#BirdBirdChallenge

There’s also something to be said about quality. Isn’t there?

No matter.

What’s old that’s new again?

What’s new?

What’s up?

 

 

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Filed under Books, Change, Movies, Television, THE FUTURE, THE PAST

90 Minutes

Or an hour-and-a-half.

Just about the right amount of time for anything. Anything at all in this vast, cruel world.

***

Runtime

Epics (any movie over 2 hours long) are a stretch for me. Theatres are cramped enough, the pacing of some films making it hard to predict the best time to get up, disturbing everyone, to go to the bathroom; the quality of others clearly showing that the film has been padded so that runtime can act as a sort of compensation.

But cut the thing down by 30 minutes? By 45? By an hour? That’s 90 minutes I’ll sign up for, for the good or the bad.

***

The Beautiful Game

A football match (or “soccer game” or variants thereof depending on your geographical positioning and/or semantic proclivities) lasts about 90 minutes. Plenty of time left after that to get on with the rest of your day.

***

Three of the Same, Please

It’s hard to commit to a feature-length film sometimes. But watching 3 half-hour installments of a mediocre show (or something I’ve seen over and over again)? No problem.

***

Commute

A 90 minute drive can sometimes to done in just over an hour, if conditions are right. An hour drive is a trip, while a 20 minute drive is an errand. A drive over 90 minutes? Well, it’s not like we have to see each other, is it? Might as well drive across the country and make a road trip of it.

***

Good Company

Movies around at or around 90 minutes long (chosen from a gamut of genres and eras):

Beetlejuice (1988) – 1 hr 33 mins.

Dog Soldiers (2002) – 1 hr 45 mins.

Fargo (1996) – 1 hr 38 mins.

Finding Nemo (2003) – 1 hr 41 mins.

Get Out (2017) – 1 hr 44 mins.

Gremlins (1984) – 1 hr 47 mins.

Mulan (1998) – 1 hr 28 mins.

The Babadook (2014) – 1 hr 35 mins.

The Nightmare Before Christmas (1993) – 1 hr 16 mins.

The Rocky Horror Picture Show (1975) – 1 hr 44 mins.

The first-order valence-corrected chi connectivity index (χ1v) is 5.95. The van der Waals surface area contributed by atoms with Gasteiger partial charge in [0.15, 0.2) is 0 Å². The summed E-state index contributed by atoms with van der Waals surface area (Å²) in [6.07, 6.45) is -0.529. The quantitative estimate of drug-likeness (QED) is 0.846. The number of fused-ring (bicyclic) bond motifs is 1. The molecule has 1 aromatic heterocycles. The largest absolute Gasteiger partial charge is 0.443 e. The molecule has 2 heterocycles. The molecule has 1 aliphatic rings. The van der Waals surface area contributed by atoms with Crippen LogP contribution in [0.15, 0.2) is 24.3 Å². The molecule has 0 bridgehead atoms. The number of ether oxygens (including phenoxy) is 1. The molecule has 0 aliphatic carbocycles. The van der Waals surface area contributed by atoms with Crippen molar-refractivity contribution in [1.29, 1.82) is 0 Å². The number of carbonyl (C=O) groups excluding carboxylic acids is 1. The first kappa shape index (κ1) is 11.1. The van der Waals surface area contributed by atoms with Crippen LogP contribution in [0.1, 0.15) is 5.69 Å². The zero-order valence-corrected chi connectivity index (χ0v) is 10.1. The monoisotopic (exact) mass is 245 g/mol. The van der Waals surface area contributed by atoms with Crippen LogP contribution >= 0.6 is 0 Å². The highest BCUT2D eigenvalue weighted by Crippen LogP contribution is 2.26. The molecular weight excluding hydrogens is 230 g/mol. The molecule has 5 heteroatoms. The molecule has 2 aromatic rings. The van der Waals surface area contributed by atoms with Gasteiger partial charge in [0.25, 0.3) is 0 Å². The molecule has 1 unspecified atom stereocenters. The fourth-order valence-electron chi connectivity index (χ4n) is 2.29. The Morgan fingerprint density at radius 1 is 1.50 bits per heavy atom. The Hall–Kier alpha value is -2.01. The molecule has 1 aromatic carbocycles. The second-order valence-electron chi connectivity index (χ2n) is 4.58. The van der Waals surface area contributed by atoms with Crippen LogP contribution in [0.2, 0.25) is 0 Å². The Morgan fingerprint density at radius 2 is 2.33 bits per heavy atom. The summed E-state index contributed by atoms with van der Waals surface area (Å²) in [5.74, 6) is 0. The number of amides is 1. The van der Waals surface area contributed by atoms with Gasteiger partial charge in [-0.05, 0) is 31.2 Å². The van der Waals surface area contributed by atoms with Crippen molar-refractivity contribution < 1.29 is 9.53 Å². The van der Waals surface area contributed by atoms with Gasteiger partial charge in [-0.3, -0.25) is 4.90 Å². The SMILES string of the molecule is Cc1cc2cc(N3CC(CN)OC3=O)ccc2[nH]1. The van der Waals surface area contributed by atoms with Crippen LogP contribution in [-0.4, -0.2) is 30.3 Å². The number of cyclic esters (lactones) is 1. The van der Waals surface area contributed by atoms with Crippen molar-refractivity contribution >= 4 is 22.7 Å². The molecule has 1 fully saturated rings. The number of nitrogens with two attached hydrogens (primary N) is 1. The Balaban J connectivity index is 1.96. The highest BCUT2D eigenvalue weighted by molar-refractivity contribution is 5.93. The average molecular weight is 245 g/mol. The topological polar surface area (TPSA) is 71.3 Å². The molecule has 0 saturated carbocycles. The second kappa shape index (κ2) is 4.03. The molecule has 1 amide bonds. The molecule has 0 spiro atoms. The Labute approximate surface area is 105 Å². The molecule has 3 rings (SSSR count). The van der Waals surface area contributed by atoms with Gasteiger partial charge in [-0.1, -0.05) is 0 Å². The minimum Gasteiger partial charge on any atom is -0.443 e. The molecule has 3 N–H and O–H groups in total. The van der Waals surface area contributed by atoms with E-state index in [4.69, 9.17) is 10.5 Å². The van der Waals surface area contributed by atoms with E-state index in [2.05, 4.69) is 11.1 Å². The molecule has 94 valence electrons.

It Follows (2014) – 1 hr 47 mins

Wayne’s World (1992) – 1 hr 35 mins.

***

Dinner With (My) Family

Peak time = 90 minutes. We’ve caught up, desert is finished and oh, look at the time! With traffic (an hour drive, at least) and work tomorrow and the equinox and everything it looks like we’ll have to stop here and do this again another time byeeeee!

***

Themyscira

I once got into a huge argument with a woman in the lobby of a megaplex following a screening of Wonder Woman (2 hrs 29 minutes). Her kids spent most of the film talking, loudly, about what they thought was going to happen during the film as they watched it. I asked them to quiet down numerous times, which they did, for about a minute or so each time. She did nothing to stop them and actually countered, there in the lobby, with: “It’s a movie. They can talk a little!”

There was no winning for anyone that day.

Look. Everybody’s trying to get their money’s worth these days, and going to the movies is not as affordable as it used to be (actually, it can be quite expensive, especially at the megaplexes with the most movies at the best times). This, however, also makes opinions especially cheap, particularly among people already not entirely or even remotely sympathetic to your cause, situation or being.

2 hrs 29 minutes. That’s a long time to build up resentment and regrets. Perhaps 90 minutes of aggravation would have been easier to walk away from. But only in the comparative sense and in this case, I don’t think so.

Also: the woman carried a large piece of driftwood that she had tucked against her shoulders, and which ran down the length of her upper body and into the back of her pants.

So I guess this is also a cautionary tale about picking your battles and what in all honestly you can expect by engaging in them, even in the moment – which, when you think about it, isn’t any time at all and exactly as much as is ever needed.